Samsung's ARM-based Exyonos chipset powers Google's new Chromebook, the Nexus 10 tablet and even Mont-Blanc's upcoming supercomputer.
And now a number of reports suggest the South Korean corporation is actively eyeing 64-bit processor designs for the lucrative server market after licensing ARM's first 64-bit Cortex-A57 and Cortex-A53 chips.
According to IDG News, the faster 64-bit processors will power servers (by 2014), high-end smartphones and tablets - all while offering optimized performance-per-watt compared to its 32-bit counterpart.
As Insight 64 analyst Nathan Brookwood notes, Samsung has hired numerous chip designers to work in the company's Austin, Texas facility, including for AMD employee Pat Patla, who is currently involved in server product operations.
"The tea leaves are very much aligned to Samsung doing something around ARM in servers," Brookwood confirmed.
And why not? A number of industry heavyweights such as Facebook, Dell, Hewlett-Packard and Red Hat are currently backing ARM-based servers.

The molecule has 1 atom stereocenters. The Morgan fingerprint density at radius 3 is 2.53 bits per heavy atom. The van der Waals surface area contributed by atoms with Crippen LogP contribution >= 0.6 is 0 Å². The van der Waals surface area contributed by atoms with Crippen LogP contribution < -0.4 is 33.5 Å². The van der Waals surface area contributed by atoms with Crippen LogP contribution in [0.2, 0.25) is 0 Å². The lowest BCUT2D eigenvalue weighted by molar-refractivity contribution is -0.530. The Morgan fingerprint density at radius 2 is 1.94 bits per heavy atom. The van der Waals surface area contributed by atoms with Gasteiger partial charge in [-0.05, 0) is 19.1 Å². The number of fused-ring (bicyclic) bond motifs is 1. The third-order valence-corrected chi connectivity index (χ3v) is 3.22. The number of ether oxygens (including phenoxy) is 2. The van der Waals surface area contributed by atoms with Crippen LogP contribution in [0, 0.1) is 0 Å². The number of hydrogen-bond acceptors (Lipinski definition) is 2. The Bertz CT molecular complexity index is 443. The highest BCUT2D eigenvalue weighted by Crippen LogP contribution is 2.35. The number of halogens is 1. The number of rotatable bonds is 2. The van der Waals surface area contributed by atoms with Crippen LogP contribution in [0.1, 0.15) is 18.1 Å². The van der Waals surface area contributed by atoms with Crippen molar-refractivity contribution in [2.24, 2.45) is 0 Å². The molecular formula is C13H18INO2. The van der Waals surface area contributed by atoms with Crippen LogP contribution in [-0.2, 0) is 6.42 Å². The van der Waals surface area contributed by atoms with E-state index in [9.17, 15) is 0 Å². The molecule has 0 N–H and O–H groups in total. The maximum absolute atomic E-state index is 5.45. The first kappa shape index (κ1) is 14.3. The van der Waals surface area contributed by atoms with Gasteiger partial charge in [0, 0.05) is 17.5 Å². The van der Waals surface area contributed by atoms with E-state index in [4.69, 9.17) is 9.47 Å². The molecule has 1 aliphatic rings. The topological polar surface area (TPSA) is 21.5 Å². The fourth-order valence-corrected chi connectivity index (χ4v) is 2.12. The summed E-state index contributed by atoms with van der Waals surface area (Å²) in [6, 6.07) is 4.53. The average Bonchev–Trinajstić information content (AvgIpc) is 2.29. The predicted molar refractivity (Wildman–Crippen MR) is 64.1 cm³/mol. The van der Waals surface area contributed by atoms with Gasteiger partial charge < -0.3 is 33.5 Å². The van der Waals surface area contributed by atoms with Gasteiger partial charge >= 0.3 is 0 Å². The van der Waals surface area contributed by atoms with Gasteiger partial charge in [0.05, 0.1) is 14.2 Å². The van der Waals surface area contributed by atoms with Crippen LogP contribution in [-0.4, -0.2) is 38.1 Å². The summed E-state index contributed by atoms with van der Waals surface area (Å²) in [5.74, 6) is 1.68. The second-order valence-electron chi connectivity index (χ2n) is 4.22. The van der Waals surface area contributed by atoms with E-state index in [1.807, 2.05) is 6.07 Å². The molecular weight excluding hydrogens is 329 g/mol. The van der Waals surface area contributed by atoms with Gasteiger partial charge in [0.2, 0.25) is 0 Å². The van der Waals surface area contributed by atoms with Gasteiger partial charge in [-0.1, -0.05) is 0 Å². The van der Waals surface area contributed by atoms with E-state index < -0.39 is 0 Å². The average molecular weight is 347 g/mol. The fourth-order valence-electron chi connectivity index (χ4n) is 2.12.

Nevertheless, Dean McCarron, principal analyst at Mercury Research, cautions that ARM's success in the server sector is likely contingent upon industry software support.
"Many of the popular Linux builds in the future will support the 64-bit ARM instruction set, so the software development effort is well underway," he confirmed.
Samsung will inevitably face competition from a number of major chip players, including Calxeda, Nvidia and AMD - all off which plan to offer 64-bit processors for servers. Still, McCarron and other analysts believe the move towards the server space is likely to benefit Samsung in the long run.
"It's a lucrative market," McCarron added.